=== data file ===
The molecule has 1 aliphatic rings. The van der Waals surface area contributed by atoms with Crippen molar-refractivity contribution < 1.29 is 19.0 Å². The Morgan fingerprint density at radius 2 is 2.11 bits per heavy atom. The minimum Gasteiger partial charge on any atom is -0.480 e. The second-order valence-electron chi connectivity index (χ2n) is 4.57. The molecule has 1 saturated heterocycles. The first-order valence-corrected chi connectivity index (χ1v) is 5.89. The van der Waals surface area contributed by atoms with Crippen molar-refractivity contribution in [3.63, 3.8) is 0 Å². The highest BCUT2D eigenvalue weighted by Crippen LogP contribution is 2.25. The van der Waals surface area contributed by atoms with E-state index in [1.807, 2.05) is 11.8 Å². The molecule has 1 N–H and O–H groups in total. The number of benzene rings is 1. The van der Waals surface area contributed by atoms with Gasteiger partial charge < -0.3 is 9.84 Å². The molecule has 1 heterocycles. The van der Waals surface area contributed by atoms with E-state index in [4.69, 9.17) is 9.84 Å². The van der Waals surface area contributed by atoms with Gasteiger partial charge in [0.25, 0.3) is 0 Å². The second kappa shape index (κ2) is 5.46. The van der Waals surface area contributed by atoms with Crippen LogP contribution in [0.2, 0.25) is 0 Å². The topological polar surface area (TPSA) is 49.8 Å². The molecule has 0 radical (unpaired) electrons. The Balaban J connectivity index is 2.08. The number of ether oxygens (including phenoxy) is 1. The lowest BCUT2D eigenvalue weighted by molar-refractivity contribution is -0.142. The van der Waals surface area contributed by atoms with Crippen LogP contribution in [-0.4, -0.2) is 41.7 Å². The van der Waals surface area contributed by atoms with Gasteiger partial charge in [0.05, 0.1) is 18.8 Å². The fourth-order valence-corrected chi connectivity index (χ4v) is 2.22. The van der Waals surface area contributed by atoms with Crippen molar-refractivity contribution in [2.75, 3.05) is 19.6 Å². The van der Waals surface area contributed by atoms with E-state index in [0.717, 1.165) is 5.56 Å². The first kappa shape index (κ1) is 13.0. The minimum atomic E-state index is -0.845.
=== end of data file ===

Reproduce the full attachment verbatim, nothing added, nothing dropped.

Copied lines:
The molecule has 1 aliphatic rings. The van der Waals surface area contributed by atoms with Crippen molar-refractivity contribution < 1.29 is 19.0 Å². The Morgan fingerprint density at radius 2 is 2.11 bits per heavy atom. The minimum Gasteiger partial charge on any atom is -0.480 e. The second-order valence-electron chi connectivity index (χ2n) is 4.57. The molecule has 1 saturated heterocycles. The first-order valence-corrected chi connectivity index (χ1v) is 5.89. The van der Waals surface area contributed by atoms with Crippen molar-refractivity contribution in [3.63, 3.8) is 0 Å². The highest BCUT2D eigenvalue weighted by Crippen LogP contribution is 2.25. The van der Waals surface area contributed by atoms with E-state index in [1.807, 2.05) is 11.8 Å². The molecule has 1 N–H and O–H groups in total. The number of benzene rings is 1. The van der Waals surface area contributed by atoms with Gasteiger partial charge < -0.3 is 9.84 Å². The molecule has 1 heterocycles. The van der Waals surface area contributed by atoms with E-state index in [4.69, 9.17) is 9.84 Å². The van der Waals surface area contributed by atoms with Gasteiger partial charge in [0.25, 0.3) is 0 Å². The second kappa shape index (κ2) is 5.46. The van der Waals surface area contributed by atoms with Crippen LogP contribution in [0.2, 0.25) is 0 Å². The topological polar surface area (TPSA) is 49.8 Å². The molecule has 0 radical (unpaired) electrons. The Balaban J connectivity index is 2.08. The number of ether oxygens (including phenoxy) is 1. The lowest BCUT2D eigenvalue weighted by molar-refractivity contribution is -0.142. The van der Waals surface area contributed by atoms with Crippen LogP contribution in [-0.4, -0.2) is 41.7 Å². The van der Waals surface area contributed by atoms with Gasteiger partial charge in [0.05, 0.1) is 18.8 Å². The fourth-order valence-corrected chi connectivity index (χ4v) is 2.22. The van der Waals surface area contributed by atoms with Crippen molar-refractivity contribution in [2.75, 3.05) is 19.6 Å². The van der Waals surface area contributed by atoms with E-state index in [0.717, 1.165) is 5.56 Å². The first kappa shape index (κ1) is 13.0. The minimum atomic E-state index is -0.845.